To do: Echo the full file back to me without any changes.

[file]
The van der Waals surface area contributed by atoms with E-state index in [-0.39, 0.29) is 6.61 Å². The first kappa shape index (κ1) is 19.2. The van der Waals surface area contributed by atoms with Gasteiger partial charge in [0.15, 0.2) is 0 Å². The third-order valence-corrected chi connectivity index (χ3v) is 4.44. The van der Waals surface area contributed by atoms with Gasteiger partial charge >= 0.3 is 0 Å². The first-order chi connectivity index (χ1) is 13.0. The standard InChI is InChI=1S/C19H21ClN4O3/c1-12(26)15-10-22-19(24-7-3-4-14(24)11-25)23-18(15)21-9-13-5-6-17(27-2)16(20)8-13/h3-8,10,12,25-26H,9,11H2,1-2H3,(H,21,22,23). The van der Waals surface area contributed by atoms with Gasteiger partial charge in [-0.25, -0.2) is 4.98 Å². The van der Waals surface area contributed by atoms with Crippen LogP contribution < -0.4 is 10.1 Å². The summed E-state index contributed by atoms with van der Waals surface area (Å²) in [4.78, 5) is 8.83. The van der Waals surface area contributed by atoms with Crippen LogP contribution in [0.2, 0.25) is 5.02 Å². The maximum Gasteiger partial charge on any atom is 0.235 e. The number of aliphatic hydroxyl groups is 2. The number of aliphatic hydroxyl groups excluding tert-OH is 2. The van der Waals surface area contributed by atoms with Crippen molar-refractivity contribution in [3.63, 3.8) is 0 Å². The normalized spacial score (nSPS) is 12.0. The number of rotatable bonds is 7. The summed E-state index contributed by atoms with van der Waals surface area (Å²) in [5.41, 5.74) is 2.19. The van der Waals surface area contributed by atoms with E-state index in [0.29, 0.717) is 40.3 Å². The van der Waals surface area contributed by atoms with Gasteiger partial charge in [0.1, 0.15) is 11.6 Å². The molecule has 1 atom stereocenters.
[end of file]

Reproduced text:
The van der Waals surface area contributed by atoms with E-state index in [-0.39, 0.29) is 6.61 Å². The first kappa shape index (κ1) is 19.2. The van der Waals surface area contributed by atoms with Gasteiger partial charge in [0.15, 0.2) is 0 Å². The third-order valence-corrected chi connectivity index (χ3v) is 4.44. The van der Waals surface area contributed by atoms with Gasteiger partial charge >= 0.3 is 0 Å². The first-order chi connectivity index (χ1) is 13.0. The standard InChI is InChI=1S/C19H21ClN4O3/c1-12(26)15-10-22-19(24-7-3-4-14(24)11-25)23-18(15)21-9-13-5-6-17(27-2)16(20)8-13/h3-8,10,12,25-26H,9,11H2,1-2H3,(H,21,22,23). The van der Waals surface area contributed by atoms with Gasteiger partial charge in [-0.25, -0.2) is 4.98 Å². The van der Waals surface area contributed by atoms with Crippen LogP contribution < -0.4 is 10.1 Å². The summed E-state index contributed by atoms with van der Waals surface area (Å²) in [4.78, 5) is 8.83. The van der Waals surface area contributed by atoms with Crippen LogP contribution in [0.2, 0.25) is 5.02 Å². The maximum Gasteiger partial charge on any atom is 0.235 e. The number of aliphatic hydroxyl groups is 2. The number of aliphatic hydroxyl groups excluding tert-OH is 2. The van der Waals surface area contributed by atoms with Crippen molar-refractivity contribution in [3.63, 3.8) is 0 Å². The normalized spacial score (nSPS) is 12.0. The number of rotatable bonds is 7. The summed E-state index contributed by atoms with van der Waals surface area (Å²) in [5.41, 5.74) is 2.19. The van der Waals surface area contributed by atoms with E-state index in [0.29, 0.717) is 40.3 Å². The van der Waals surface area contributed by atoms with Gasteiger partial charge in [0.1, 0.15) is 11.6 Å². The molecule has 1 atom stereocenters.